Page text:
As I watched the new Warner Archive Blu-ray releases of the crime flicks Ladies They Talk About (1933) and Angels with Dirty Faces (1938), I was struck by how differently the stories unfolded. Aside from the gender differences in the leads, their tone varied, from pre-code naughtiness, to post-code morality. I think both are classics in their way though.
Ladies They Talk About is the purest distillation of the pre-code era. Barbara Stanwyck stars as a moll who ends up in a prison with unusual privileges. Women in lingerie live it up in cells that look like dorm rooms and they delight in their bad behavior. You wouldn’t see any of this enjoyment in the crime films that came with code enforcement.
Stanwyck is perfect for her role as a slightly marshmallow-hearted dame gone wrong. While you never really believe that the crusading preacher (Preston Foster) who wants to save her could ever satisfy her, she doesn’t seem to have many other options. While she’s in prison for helping her gangster boyfriend pull off a bank robbery, she has plenty of time for racy literature, listening to her pal croon adorable songs (the always delightful Lillian Roth), and enjoying the salty repartee of a seasoned madam who lays claim on the rocking chair in the common room.
It’s snappily-paced fun that’s clearly a precursor to the women-in-prison films to come, from the grimmer, but equally lively Caged (1950) to exploitation flicks like Caged Heat (1974).
Special features on the disc include the cartoon I Like Mountain Music and a theatrical trailer.
Every time I watch Angels With Dirty Faces, I wonder what it would have been like if it had been made in the pre-code era. There are moments when it could use a little more edge or a bit of spice, but there’s also a craft to it that came with the maturation of cinema.
The story blazes into action with that special brand of Warner Bros. efficiency, introducing tow childhood friends who take different paths with sharp, short scenes and a snappy montage sequence. When we finally settle in with the grown up Rocky (James Cagney), who is a lifelong gangster, and his friend Father Connolly (Pat O’Brien) who is working to help the boys in the neighborhood avoid the same fate, you know the important details; the characters have come alive.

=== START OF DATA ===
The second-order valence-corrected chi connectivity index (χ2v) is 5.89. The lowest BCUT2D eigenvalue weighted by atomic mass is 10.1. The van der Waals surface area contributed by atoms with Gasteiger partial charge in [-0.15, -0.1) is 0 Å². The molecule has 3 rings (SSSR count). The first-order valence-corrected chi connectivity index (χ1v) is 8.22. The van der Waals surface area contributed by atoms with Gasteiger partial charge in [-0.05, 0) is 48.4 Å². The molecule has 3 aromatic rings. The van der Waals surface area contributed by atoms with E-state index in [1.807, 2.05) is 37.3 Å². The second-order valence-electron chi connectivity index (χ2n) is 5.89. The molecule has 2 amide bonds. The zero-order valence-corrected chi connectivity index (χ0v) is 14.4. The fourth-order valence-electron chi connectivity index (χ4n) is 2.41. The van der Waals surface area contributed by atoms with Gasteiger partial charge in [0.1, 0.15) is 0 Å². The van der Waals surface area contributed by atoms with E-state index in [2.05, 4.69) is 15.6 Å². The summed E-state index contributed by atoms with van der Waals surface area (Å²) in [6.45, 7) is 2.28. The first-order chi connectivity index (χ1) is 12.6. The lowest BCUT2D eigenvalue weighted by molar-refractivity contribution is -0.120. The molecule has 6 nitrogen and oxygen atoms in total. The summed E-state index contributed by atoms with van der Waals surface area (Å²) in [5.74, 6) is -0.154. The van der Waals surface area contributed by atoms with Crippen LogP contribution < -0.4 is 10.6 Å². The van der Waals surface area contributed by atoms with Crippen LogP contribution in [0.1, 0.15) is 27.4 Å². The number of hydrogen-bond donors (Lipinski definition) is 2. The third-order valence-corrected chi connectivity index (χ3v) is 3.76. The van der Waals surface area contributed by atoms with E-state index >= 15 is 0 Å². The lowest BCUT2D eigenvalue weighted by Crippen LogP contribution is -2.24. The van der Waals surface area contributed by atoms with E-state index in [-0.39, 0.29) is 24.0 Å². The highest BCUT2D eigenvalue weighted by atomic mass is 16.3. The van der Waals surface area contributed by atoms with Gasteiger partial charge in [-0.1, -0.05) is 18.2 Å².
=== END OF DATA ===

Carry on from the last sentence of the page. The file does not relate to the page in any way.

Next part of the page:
In typical Warner Bros style, the supporting players are as dynamic as the leads. While the Dead End Kids have always struck me as a bit corny, they are always lively and fascinating. Ann Sheridan and Humphrey Bogart also make a lot out of less showier parts.
Cagney and O’Brien are great in their roles because they subvert the typical expectations of the parts they play. While Rocky is a morally loose tough, his eyes mist when he hears a young boy sing a soaring solo in a church choir and he is gentle and encouraging with love interest Sheridan, instead of crude and possessive. O’Brien has an appropriately street-smart edge as a priest who rather than taking a scolding or moralizing tone, faces the challenges of the kids he wishes to save realistically, meeting them where they live.
The film has become a classic because of the emotional power of its shock ending, but that finale wouldn’t have half the impact without the strong character development and artful filmmaking preceding it.
There are several special features, all of them carry-overs from the DVD release, it features the Leonard Maltin-hosted Night at the Movies 1938, which includes a newsreel, the musical short Out Where the Stars Begin, a Porky and Daffy Cartoon, and theatrical trailers, there’s also a featurette about the film, commentary from film historian Dana Polan and a radio production with the film’s stars.
Many thanks to Warner Archive for providing a copy of the film for review.